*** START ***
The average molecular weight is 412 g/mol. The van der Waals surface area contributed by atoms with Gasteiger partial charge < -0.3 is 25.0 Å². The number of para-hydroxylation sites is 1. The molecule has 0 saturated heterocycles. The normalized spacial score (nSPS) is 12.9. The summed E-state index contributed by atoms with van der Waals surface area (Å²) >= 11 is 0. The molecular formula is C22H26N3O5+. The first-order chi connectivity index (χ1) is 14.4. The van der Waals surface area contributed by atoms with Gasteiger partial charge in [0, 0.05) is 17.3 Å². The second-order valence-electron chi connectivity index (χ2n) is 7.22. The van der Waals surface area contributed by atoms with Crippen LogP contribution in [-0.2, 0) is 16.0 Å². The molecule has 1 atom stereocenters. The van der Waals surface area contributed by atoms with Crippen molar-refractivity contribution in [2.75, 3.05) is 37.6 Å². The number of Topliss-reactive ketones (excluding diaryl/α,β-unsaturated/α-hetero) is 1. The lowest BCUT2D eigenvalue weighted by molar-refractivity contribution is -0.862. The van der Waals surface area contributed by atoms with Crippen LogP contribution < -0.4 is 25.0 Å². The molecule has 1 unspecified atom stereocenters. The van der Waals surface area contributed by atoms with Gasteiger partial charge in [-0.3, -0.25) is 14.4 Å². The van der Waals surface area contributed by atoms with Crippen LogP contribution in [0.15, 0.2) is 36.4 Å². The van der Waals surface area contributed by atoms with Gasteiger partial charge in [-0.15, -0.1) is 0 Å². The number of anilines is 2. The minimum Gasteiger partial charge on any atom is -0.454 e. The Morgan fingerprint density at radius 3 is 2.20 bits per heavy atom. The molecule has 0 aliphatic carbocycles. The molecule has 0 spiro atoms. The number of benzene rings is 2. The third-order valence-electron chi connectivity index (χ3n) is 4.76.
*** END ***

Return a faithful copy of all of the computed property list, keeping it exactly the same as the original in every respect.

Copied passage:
The average molecular weight is 412 g/mol. The van der Waals surface area contributed by atoms with Gasteiger partial charge < -0.3 is 25.0 Å². The number of para-hydroxylation sites is 1. The molecule has 0 saturated heterocycles. The normalized spacial score (nSPS) is 12.9. The summed E-state index contributed by atoms with van der Waals surface area (Å²) >= 11 is 0. The molecular formula is C22H26N3O5+. The first-order chi connectivity index (χ1) is 14.4. The van der Waals surface area contributed by atoms with Gasteiger partial charge in [0, 0.05) is 17.3 Å². The second-order valence-electron chi connectivity index (χ2n) is 7.22. The van der Waals surface area contributed by atoms with Crippen LogP contribution in [-0.2, 0) is 16.0 Å². The molecule has 1 atom stereocenters. The van der Waals surface area contributed by atoms with Crippen molar-refractivity contribution in [2.75, 3.05) is 37.6 Å². The number of Topliss-reactive ketones (excluding diaryl/α,β-unsaturated/α-hetero) is 1. The lowest BCUT2D eigenvalue weighted by molar-refractivity contribution is -0.862. The van der Waals surface area contributed by atoms with Crippen LogP contribution < -0.4 is 25.0 Å². The molecule has 1 unspecified atom stereocenters. The van der Waals surface area contributed by atoms with Gasteiger partial charge in [-0.3, -0.25) is 14.4 Å². The van der Waals surface area contributed by atoms with Crippen LogP contribution in [0.15, 0.2) is 36.4 Å². The van der Waals surface area contributed by atoms with Gasteiger partial charge in [-0.15, -0.1) is 0 Å². The number of anilines is 2. The minimum Gasteiger partial charge on any atom is -0.454 e. The Morgan fingerprint density at radius 3 is 2.20 bits per heavy atom. The molecule has 0 aliphatic carbocycles. The molecule has 0 spiro atoms. The number of benzene rings is 2. The third-order valence-electron chi connectivity index (χ3n) is 4.76.